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The Handmaiden review

5476005f565d0a732c4790c850b37470One of my favorite things about this year's Philadelphia Film Festival was seeing two films that are set during the Japanese occupation of Korea, which lasted from 1910 to 1945. As a history nerd, it isn’t an era that I am deeply familiar with, and as a film nerd, it isn’t an era I’ve been able to see dramatized on screen, either. And it so happens that they are both wonderful films. Age of Shadows from Kim Jee-woon is more directly about the occupation, following a group of those in the resistance as they scheme against one of their own turned occupier. But Park Chan-wook’s newest film, The Handmaiden, uses the occupation as a backdrop. Essential to the story, but more thematically connected than the focal point. The Handmaiden is adapted from the novel Fingersmith, but Park Chan-wook changed the setting for the story from Victorian England to occupied Korea. The film opens on a conman (Ha Jung-woo) posing as Count Fujiwara, a translator to Kouzuki (Cho Jin-woong), a collector of rare erotica. But Fujiwara’s true aim is to marry Lady Hideko (Kim Min-hee), Kouzuki’s niece, as she is the heiress to her family’s mining fortune. To seduce her, Fujiwara employs Sook-hee (Kim Tae-ri), a pickpocket, to become Lady Hideko’s personal attendant, and help convince her that she should marry Fujiwara instead of her uncle. The plan, however, may not be as it seems.

the-handmaiden

Maybe it shouldn’t be required- in 2016- to note that The Handmaiden turns on a romance between Lady Hideko and Sook-hee, but it certainly still feels noteworthy. Just as last year’s The Duke of Burgundy centered on a lesbian relationship, but could have reasonably been about any couple, this film isn’t about what it means to be a lesbian in occupied Korea, it is about what it means to love someone despite the differences in social station, the turbulent political situation, and with a large inheritance at stake. And it’s not that the film downplays it, as Park Chan-wook puts it front and center, shooting one of the most sensual sex scenes ever committed to the screen. It’s just that the film isn’t putting it on display to be gawked at, it's there to be relatable. It has this much in common with his previous film, Stoker, exploring women discovering their sexuality in a way that is curious but never judgmental.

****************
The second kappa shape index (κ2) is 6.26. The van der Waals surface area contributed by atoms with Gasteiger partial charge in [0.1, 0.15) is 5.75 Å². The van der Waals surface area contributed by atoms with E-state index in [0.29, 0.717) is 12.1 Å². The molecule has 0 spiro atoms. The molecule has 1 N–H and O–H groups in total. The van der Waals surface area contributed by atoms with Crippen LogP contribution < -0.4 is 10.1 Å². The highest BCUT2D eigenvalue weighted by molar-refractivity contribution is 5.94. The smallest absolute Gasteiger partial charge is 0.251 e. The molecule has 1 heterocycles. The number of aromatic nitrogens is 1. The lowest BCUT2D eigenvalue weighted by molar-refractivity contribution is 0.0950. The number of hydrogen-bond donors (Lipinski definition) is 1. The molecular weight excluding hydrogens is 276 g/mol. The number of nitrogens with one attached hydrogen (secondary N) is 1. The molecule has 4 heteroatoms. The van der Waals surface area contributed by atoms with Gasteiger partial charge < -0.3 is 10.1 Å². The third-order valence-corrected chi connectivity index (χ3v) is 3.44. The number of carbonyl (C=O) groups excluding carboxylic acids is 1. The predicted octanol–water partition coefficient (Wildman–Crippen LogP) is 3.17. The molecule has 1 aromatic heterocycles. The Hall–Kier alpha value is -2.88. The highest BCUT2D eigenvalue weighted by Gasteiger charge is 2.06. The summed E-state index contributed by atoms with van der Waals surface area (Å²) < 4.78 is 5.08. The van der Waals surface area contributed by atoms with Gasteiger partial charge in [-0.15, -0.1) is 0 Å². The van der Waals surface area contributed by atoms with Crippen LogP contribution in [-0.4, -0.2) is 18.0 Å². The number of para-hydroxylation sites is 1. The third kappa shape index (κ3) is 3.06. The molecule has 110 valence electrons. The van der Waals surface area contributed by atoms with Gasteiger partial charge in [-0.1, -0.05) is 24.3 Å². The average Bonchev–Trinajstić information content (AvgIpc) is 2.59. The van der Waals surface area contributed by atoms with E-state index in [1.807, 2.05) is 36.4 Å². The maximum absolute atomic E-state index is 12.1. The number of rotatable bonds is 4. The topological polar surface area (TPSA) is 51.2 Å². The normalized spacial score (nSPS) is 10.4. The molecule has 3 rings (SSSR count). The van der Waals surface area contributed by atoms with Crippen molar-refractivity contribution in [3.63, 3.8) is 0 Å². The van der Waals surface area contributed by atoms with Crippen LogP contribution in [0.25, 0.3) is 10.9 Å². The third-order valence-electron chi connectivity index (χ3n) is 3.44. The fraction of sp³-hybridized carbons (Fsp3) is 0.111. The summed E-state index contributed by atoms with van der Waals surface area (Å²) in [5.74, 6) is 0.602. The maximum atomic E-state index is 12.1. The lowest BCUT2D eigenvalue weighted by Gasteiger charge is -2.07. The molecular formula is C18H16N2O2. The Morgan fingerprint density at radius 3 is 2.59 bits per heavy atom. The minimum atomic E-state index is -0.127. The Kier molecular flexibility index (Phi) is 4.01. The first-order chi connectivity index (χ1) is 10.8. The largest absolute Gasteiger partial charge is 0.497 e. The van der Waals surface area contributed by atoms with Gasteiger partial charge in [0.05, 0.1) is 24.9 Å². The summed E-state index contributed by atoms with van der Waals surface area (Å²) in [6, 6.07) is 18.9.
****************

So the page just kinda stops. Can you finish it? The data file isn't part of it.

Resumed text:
Park Chan-wook also delivers an excellent con artist film. Rather than following the current tropes, in which the con artist tricks the audience as well as the other characters, Park Chan-wook pulls a fast one on the viewer. As the film twists and turns, new perspectives thwart viewer expectations. Some scenes are revisited multiple times, revealing new aspects to the plot, and further depth to the characters. It’s a slow burn, but always riveting, even if the film suffers some pacing issues for it. The long middle act makes the ending seem a bit rushed, but no less satisfying when certain characters meet their fate.

And on top of that, The Handmaiden is a gorgeous film. The camera movement, the blocking, all of the basic fundamentals of filmmaking seem effortless here, in perfect harmony with the film’s subject and mood. This might be more obvious to me in films where I don't speak the language, but even for a film with a plot this complex, it would be possible to follow the entire story just through where the camera focuses. If films are supposed to show, not tell, this one is a masterclass.

The Handmaiden opens in Philly theaters today.

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